Joseph McGeady, Learning team apprentice

Joseph McGeady

Joseph applied for an apprenticeship in the British Library's Learning team. His role involved supporting access tours of the exhibitions for deaf visitors, assisting with creative workshops and overseeing online courses about specialist topics such as Old English.

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I would definitely recommend the British Library’s Early Careers scheme to young people

How I got here

I have always had a strong interest in history and museums and was confident from an early age that I would like to work in a museum or cultural heritage related job role.

However, in my final years of secondary school, I was advised that the only route into the cultural heritage sector was via university. Although I had sufficient qualifications, as a young person with autism I felt that university wasn’t quite right for me. My preferred style of learning is through real-life practical experience, rather than in a more theoretical classroom type setting. I had heard about apprenticeship schemes and thought having the opportunity to gain on-the-job experience would be the best way for me to enter the sector. To maximise my chances of acceptance onto an apprenticeship scheme, I set out to gain some actual work experience in local museums during holiday periods and through other opportunities such as internships.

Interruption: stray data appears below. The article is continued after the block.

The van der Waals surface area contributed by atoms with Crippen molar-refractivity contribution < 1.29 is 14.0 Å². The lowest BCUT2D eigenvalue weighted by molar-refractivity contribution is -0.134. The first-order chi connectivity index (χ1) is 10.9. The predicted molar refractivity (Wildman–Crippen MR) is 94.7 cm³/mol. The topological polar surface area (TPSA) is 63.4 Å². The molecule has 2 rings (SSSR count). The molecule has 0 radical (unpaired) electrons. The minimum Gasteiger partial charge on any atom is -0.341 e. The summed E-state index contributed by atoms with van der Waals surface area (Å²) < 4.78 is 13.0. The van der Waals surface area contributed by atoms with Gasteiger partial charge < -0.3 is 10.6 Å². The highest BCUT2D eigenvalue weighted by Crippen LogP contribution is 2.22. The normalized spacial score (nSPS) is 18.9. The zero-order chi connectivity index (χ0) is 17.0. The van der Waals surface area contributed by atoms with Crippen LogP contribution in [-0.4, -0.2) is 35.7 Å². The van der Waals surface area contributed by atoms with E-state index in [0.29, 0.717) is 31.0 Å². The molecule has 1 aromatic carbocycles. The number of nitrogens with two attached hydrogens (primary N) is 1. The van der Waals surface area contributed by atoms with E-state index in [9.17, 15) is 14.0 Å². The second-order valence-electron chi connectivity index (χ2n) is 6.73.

I was lucky to land various work experience placements before my apprenticeship, including a year long supported internship with Hillingdon Council.

Towards the end of my internship, I started looking for apprenticeship opportunities in museums. I came across an apprenticeship in the British Library’s Learning team. As an autistic person with an avid interest in cultural heritage and a frequent museum visitor, I felt that I would be a good fit for the role. I decided to apply, as I thought this would be a great opportunity for me to gain some valuable practical experience and increase my knowledge and experience of the cultural heritage sector. After a comprehensive recruitment process, I was successful in securing the apprenticeship and started at the Library in September 2021.

What I do now

Although the Learning team offers a range of programmes aimed at different audiences, the two main areas I support are the access and Outreach and adult learning programmes. The aspect I enjoy most about my role is its variety. I can be involved in supporting access tours of the exhibitions for visitors who are deaf or hard of hearing; or assisting with creative workshops aimed at explaining the role of the Library to visitors who speak English as a second language. Other times, I may help oversee online courses about a specialist topic such as Old English; or support colleagues with a Family Day.

I have thoroughly enjoyed my time here so far and it has been a great introduction to the world of work. Throughout the apprenticeship, my colleagues have been consistently supportive and understanding of my autism and ensured that I truly feel an integral part of the team. I am confident that the experiences gained will prove invaluable when applying for future opportunities. I would definitely recommend the British Library’s Early Careers scheme to young people considering employment in the cultural heritage sector – as securing the chance to work at one of the UK’s most important such institutions has truly been an incredible experience!

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